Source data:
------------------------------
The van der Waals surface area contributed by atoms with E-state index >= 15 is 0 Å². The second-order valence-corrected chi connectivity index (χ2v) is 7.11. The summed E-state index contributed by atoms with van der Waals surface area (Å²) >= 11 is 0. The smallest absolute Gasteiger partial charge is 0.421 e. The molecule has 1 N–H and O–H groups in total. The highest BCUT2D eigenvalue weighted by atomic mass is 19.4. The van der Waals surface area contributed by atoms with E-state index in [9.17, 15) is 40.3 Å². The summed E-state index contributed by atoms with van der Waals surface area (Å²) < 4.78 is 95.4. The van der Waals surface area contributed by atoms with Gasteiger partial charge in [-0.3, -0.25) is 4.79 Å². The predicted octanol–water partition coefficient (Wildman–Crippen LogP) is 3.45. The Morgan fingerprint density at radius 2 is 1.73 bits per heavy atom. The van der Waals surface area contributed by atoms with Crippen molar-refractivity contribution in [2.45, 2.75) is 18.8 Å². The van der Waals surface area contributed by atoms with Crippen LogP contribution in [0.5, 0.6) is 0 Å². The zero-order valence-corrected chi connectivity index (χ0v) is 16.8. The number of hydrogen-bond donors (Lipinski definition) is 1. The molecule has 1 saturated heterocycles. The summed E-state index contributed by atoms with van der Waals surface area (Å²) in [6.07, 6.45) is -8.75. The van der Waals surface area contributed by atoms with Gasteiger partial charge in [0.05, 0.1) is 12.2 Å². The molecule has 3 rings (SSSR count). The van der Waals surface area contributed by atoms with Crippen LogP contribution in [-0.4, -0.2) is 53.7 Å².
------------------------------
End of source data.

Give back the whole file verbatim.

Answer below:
The van der Waals surface area contributed by atoms with E-state index >= 15 is 0 Å². The second-order valence-corrected chi connectivity index (χ2v) is 7.11. The summed E-state index contributed by atoms with van der Waals surface area (Å²) >= 11 is 0. The smallest absolute Gasteiger partial charge is 0.421 e. The molecule has 1 N–H and O–H groups in total. The highest BCUT2D eigenvalue weighted by atomic mass is 19.4. The van der Waals surface area contributed by atoms with E-state index in [9.17, 15) is 40.3 Å². The summed E-state index contributed by atoms with van der Waals surface area (Å²) < 4.78 is 95.4. The van der Waals surface area contributed by atoms with Gasteiger partial charge in [-0.3, -0.25) is 4.79 Å². The predicted octanol–water partition coefficient (Wildman–Crippen LogP) is 3.45. The Morgan fingerprint density at radius 2 is 1.73 bits per heavy atom. The van der Waals surface area contributed by atoms with Crippen molar-refractivity contribution in [2.45, 2.75) is 18.8 Å². The van der Waals surface area contributed by atoms with Crippen LogP contribution in [0.5, 0.6) is 0 Å². The zero-order valence-corrected chi connectivity index (χ0v) is 16.8. The number of hydrogen-bond donors (Lipinski definition) is 1. The molecule has 1 saturated heterocycles. The summed E-state index contributed by atoms with van der Waals surface area (Å²) in [6.07, 6.45) is -8.75. The van der Waals surface area contributed by atoms with Gasteiger partial charge in [0.05, 0.1) is 12.2 Å². The molecule has 3 rings (SSSR count). The van der Waals surface area contributed by atoms with Crippen LogP contribution in [-0.4, -0.2) is 53.7 Å².